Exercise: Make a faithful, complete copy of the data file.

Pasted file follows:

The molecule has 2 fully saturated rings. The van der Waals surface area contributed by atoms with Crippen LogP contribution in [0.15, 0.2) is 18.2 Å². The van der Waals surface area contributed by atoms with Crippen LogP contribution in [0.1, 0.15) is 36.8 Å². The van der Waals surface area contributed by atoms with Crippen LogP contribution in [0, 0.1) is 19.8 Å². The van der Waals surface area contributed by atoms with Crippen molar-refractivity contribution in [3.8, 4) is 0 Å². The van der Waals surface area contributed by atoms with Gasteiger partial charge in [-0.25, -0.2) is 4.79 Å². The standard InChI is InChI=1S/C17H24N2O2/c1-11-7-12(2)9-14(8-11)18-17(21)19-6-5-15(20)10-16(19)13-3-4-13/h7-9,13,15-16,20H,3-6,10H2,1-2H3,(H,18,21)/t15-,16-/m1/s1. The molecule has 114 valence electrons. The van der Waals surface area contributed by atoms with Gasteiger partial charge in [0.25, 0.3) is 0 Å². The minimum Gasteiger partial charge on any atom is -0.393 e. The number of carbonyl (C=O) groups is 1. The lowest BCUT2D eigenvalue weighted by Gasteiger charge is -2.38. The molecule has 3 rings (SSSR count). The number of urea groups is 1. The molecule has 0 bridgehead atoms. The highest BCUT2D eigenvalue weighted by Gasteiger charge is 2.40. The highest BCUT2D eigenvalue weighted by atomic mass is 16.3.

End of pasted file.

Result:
The molecule has 2 fully saturated rings. The van der Waals surface area contributed by atoms with Crippen LogP contribution in [0.15, 0.2) is 18.2 Å². The van der Waals surface area contributed by atoms with Crippen LogP contribution in [0.1, 0.15) is 36.8 Å². The van der Waals surface area contributed by atoms with Crippen LogP contribution in [0, 0.1) is 19.8 Å². The van der Waals surface area contributed by atoms with Crippen molar-refractivity contribution in [3.8, 4) is 0 Å². The van der Waals surface area contributed by atoms with Gasteiger partial charge in [-0.25, -0.2) is 4.79 Å². The standard InChI is InChI=1S/C17H24N2O2/c1-11-7-12(2)9-14(8-11)18-17(21)19-6-5-15(20)10-16(19)13-3-4-13/h7-9,13,15-16,20H,3-6,10H2,1-2H3,(H,18,21)/t15-,16-/m1/s1. The molecule has 114 valence electrons. The van der Waals surface area contributed by atoms with Gasteiger partial charge in [0.25, 0.3) is 0 Å². The minimum Gasteiger partial charge on any atom is -0.393 e. The number of carbonyl (C=O) groups is 1. The lowest BCUT2D eigenvalue weighted by Gasteiger charge is -2.38. The molecule has 3 rings (SSSR count). The number of urea groups is 1. The molecule has 0 bridgehead atoms. The highest BCUT2D eigenvalue weighted by Gasteiger charge is 2.40. The highest BCUT2D eigenvalue weighted by atomic mass is 16.3.